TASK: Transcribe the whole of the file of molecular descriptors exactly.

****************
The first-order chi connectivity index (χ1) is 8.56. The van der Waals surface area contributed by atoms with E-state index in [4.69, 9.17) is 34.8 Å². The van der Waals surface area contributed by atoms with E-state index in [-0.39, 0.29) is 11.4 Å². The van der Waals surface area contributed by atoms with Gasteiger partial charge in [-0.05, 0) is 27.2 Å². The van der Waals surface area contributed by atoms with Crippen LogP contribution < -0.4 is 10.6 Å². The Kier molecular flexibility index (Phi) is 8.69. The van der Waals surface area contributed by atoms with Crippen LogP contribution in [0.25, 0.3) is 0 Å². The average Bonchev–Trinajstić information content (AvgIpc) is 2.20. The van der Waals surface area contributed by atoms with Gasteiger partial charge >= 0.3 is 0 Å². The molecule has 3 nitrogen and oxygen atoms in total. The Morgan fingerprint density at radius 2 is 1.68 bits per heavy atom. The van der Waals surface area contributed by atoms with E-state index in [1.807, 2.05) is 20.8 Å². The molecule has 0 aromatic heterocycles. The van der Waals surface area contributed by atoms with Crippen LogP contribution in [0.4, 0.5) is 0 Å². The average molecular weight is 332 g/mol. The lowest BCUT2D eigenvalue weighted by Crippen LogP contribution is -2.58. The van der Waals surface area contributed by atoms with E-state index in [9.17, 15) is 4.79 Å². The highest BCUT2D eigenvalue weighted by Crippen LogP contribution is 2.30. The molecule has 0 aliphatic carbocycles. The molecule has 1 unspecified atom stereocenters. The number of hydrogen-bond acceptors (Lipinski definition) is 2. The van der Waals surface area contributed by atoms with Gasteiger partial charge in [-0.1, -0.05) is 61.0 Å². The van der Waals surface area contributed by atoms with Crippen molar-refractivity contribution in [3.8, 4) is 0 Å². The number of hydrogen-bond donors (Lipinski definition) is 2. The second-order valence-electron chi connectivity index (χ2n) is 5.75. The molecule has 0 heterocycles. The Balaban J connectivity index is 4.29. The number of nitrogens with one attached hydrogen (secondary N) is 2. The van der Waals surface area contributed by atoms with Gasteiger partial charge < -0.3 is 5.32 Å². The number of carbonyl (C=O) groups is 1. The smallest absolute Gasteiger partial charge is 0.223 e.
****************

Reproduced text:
The first-order chi connectivity index (χ1) is 8.56. The van der Waals surface area contributed by atoms with E-state index in [4.69, 9.17) is 34.8 Å². The van der Waals surface area contributed by atoms with E-state index in [-0.39, 0.29) is 11.4 Å². The van der Waals surface area contributed by atoms with Gasteiger partial charge in [-0.05, 0) is 27.2 Å². The van der Waals surface area contributed by atoms with Crippen LogP contribution < -0.4 is 10.6 Å². The Kier molecular flexibility index (Phi) is 8.69. The van der Waals surface area contributed by atoms with Crippen LogP contribution in [0.25, 0.3) is 0 Å². The average Bonchev–Trinajstić information content (AvgIpc) is 2.20. The van der Waals surface area contributed by atoms with Gasteiger partial charge >= 0.3 is 0 Å². The molecule has 3 nitrogen and oxygen atoms in total. The Morgan fingerprint density at radius 2 is 1.68 bits per heavy atom. The van der Waals surface area contributed by atoms with E-state index in [1.807, 2.05) is 20.8 Å². The molecule has 0 aromatic heterocycles. The van der Waals surface area contributed by atoms with Crippen LogP contribution in [0.4, 0.5) is 0 Å². The average molecular weight is 332 g/mol. The lowest BCUT2D eigenvalue weighted by Crippen LogP contribution is -2.58. The van der Waals surface area contributed by atoms with E-state index in [9.17, 15) is 4.79 Å². The highest BCUT2D eigenvalue weighted by Crippen LogP contribution is 2.30. The molecule has 0 aliphatic carbocycles. The molecule has 1 unspecified atom stereocenters. The number of hydrogen-bond acceptors (Lipinski definition) is 2. The van der Waals surface area contributed by atoms with Gasteiger partial charge in [-0.1, -0.05) is 61.0 Å². The van der Waals surface area contributed by atoms with Crippen molar-refractivity contribution in [3.8, 4) is 0 Å². The number of hydrogen-bond donors (Lipinski definition) is 2. The second-order valence-electron chi connectivity index (χ2n) is 5.75. The molecule has 0 heterocycles. The Balaban J connectivity index is 4.29. The number of nitrogens with one attached hydrogen (secondary N) is 2. The van der Waals surface area contributed by atoms with Gasteiger partial charge < -0.3 is 5.32 Å². The number of carbonyl (C=O) groups is 1. The smallest absolute Gasteiger partial charge is 0.223 e.